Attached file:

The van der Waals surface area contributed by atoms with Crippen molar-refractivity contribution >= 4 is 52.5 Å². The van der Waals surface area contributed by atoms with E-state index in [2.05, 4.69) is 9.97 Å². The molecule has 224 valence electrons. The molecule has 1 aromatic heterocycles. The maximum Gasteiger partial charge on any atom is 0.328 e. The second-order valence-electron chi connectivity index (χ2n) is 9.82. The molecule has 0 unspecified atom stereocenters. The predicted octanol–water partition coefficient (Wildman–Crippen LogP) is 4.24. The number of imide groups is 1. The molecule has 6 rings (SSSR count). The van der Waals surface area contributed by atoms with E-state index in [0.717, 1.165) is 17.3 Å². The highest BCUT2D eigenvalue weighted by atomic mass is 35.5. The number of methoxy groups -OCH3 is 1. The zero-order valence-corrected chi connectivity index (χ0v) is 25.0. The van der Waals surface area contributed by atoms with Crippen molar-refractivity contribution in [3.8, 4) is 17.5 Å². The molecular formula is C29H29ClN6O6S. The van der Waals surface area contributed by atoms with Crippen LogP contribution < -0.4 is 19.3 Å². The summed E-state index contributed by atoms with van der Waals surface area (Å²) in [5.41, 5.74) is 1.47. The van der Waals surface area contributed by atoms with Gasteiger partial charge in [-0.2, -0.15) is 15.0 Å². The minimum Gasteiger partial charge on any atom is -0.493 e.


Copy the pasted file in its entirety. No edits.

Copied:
The van der Waals surface area contributed by atoms with Crippen molar-refractivity contribution >= 4 is 52.5 Å². The van der Waals surface area contributed by atoms with E-state index in [2.05, 4.69) is 9.97 Å². The molecule has 224 valence electrons. The molecule has 1 aromatic heterocycles. The maximum Gasteiger partial charge on any atom is 0.328 e. The second-order valence-electron chi connectivity index (χ2n) is 9.82. The molecule has 0 unspecified atom stereocenters. The predicted octanol–water partition coefficient (Wildman–Crippen LogP) is 4.24. The number of imide groups is 1. The molecule has 6 rings (SSSR count). The van der Waals surface area contributed by atoms with E-state index in [0.717, 1.165) is 17.3 Å². The highest BCUT2D eigenvalue weighted by atomic mass is 35.5. The number of methoxy groups -OCH3 is 1. The zero-order valence-corrected chi connectivity index (χ0v) is 25.0. The van der Waals surface area contributed by atoms with Crippen molar-refractivity contribution in [3.8, 4) is 17.5 Å². The molecular formula is C29H29ClN6O6S. The van der Waals surface area contributed by atoms with Crippen LogP contribution < -0.4 is 19.3 Å². The summed E-state index contributed by atoms with van der Waals surface area (Å²) in [5.41, 5.74) is 1.47. The van der Waals surface area contributed by atoms with Gasteiger partial charge in [-0.2, -0.15) is 15.0 Å². The minimum Gasteiger partial charge on any atom is -0.493 e.